In the past few years, voice-activated artificial intelligence, or AI, has become ingrained in our daily lives. But it’s not just applications like Siri and Alexa and speech-to-text software. Even calling to set up a doctor’s appointment or interviewing for a job can involve voice-activated AI.
While this makes life easier for many, for people with speech differences such as stuttering, these technological advancements can be disadvantageous.
A team of MSU researchers created a project to make AI more accessible because of this issue.
Dr. Nihar Mahapatra from the department of electrical and computer engineering first got the idea for the project when he heard about work on stuttering on the radio. This inspired him to consider how he could use his expertise to help people who stutter. He searched on the internet and found anecdotes from people who shared their frustrations with voice-activated AI that either could not recognize their speech or didn’t give them enough time to finish speaking.
Last year when Mahapatra heard about a National Science Foundation program that funds research to enhance opportunities for people with disabilities, he decided it was the perfect opportunity. Next, he formed a team of researchers that received a $750,000 grant from the NSF.
The team includes Dr. J. Scott Yaruss from communicative sciences and disorders, Dr. Ann Marie Ryan from organizational psychology, Dr. Hope Gerlach from Western Michigan University and communicative sciences and disorders doctoral candidate Caryn Herring, who is also a board chairperson at The National Association of Young People Who Stutter.
The project is currently in the first of two phases, focusing on gathering all the information necessary to understand voice activated AI, how it’s used and how it affects people who stutter.
Herring is a person who stutters. She has had many issues with the software, which mainly shows up when talking to AI over the phone. When speaking with a person, Herring said she can explain she has a stutter. But when talking to AI, the software doesn't understand that she may need more time.
“I've been in situations where I can get through the first three or five (questions), and then whatever the prompt is that I'm supposed to say, I can't do it in a fluent way,” Herring said. “And then just being disconnected or sent back to step one to then start the whole process again.”
Though this is inconvenient and frustrating, the consequences of this issue can become more serious when the AI is administering “conversations” like job interviews. Since the AI cannot accurately transcribe their speech, people who stutter often face hiring discrimination. Herring has heard about these experiences from other people who stutter.
“Unfortunately because you don't get to talk to anyone or advocate for yourself, it makes it really hard to sort of explain what stuttering is and what stuttering is not,” Herring said. “Being able to self-disclose and explain that the amount of fluency I have won't impact my ability to do this job, and there's just not there's no chance to do that.”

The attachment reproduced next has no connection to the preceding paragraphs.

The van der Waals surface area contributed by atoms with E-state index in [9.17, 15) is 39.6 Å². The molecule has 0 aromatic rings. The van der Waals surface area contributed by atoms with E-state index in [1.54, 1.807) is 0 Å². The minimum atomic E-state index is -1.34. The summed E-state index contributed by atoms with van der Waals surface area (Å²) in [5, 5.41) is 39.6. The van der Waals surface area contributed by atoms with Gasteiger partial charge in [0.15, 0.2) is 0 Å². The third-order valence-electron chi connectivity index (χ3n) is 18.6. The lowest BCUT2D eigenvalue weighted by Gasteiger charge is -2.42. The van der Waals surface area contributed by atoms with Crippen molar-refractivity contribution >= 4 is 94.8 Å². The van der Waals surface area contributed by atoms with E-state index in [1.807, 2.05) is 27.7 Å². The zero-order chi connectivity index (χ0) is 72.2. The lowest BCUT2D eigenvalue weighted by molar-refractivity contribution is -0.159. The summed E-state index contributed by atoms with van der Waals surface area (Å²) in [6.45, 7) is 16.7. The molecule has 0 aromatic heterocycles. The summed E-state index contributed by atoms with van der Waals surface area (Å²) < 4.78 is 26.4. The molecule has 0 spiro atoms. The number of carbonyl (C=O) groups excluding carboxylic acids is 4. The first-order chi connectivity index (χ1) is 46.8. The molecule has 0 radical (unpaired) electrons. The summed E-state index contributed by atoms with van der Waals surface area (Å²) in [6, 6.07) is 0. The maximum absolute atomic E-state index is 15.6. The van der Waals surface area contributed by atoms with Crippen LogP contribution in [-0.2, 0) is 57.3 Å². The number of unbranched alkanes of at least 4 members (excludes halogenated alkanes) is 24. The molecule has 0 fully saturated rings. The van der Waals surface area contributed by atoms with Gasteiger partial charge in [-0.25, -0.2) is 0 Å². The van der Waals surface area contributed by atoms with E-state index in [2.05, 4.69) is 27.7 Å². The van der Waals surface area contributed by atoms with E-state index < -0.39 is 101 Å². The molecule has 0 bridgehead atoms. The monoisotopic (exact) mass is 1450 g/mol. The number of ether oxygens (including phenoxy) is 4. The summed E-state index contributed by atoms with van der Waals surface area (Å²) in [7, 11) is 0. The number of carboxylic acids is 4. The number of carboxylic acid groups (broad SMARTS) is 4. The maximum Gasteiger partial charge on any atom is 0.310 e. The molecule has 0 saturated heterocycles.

Herring’s main role in the project is to bring in the perspective of the stuttering community. She said that this is crucial to ensuring the technology they create will actually be used.
“My role is sort of like a bridge to ensure that members of the stuttering community can learn what we are doing,” Herring said. “But I would say even more importantly, for the rest of the team to sort of learn from us to understand what the main issues are and how they can be fixed.”
The team also needs to hear from people who create the AI and employers who use it. The team will conduct a conference with all the stakeholders to hear their perspectives. This will help the team create a solution that works for everyone. Yaruss said this will also help the team develop a set of guidelines for others to check whether their systems are fair, equitable and accessible for people who stutter.
Ryan is also involved in communicating with HR managers and people who create and sell AI software to teach them about the software’s issues and how to use AI appropriately.
The team will also conduct tests of current voice activated AI technologies to see when and for what types of speech they work. This will help develop guidelines for the team's own software.
Mahapatra said the issue boils down to how the AI is trained. Often, the AI is trained to recognize what is considered mainstream speech, thus creating a bias that disadvantages people with speech difference. The team plans on changing the way the AI is trained. They hope that this will improve life for people who stutter.
“The benefit of this program is that it is actually taking solutions that researchers develop to the hands of users who can benefit from it,” Mahapatra said. “So that's the other aspect of it that basically excited us all, as a team. We wanted to make some positive impact.”
Though this project focuses on accessibility for people who stutter, the team said AI still has far to go to understand everyone. Herring hopes this project can help pave the way for others.
“It's an endless opportunity to add stuff,” Herring said. “Stuttering is what we're focused on right now, but speech differences are present across the board. From individuals who have had traumatic brain injuries or a stroke to articulation disorders, cancer patients to more just everyday diversity in speech, English as a second language, so many different dialects and accents, and AI has a long way to sort of catch up. AI is not so great at understanding any of those yet.”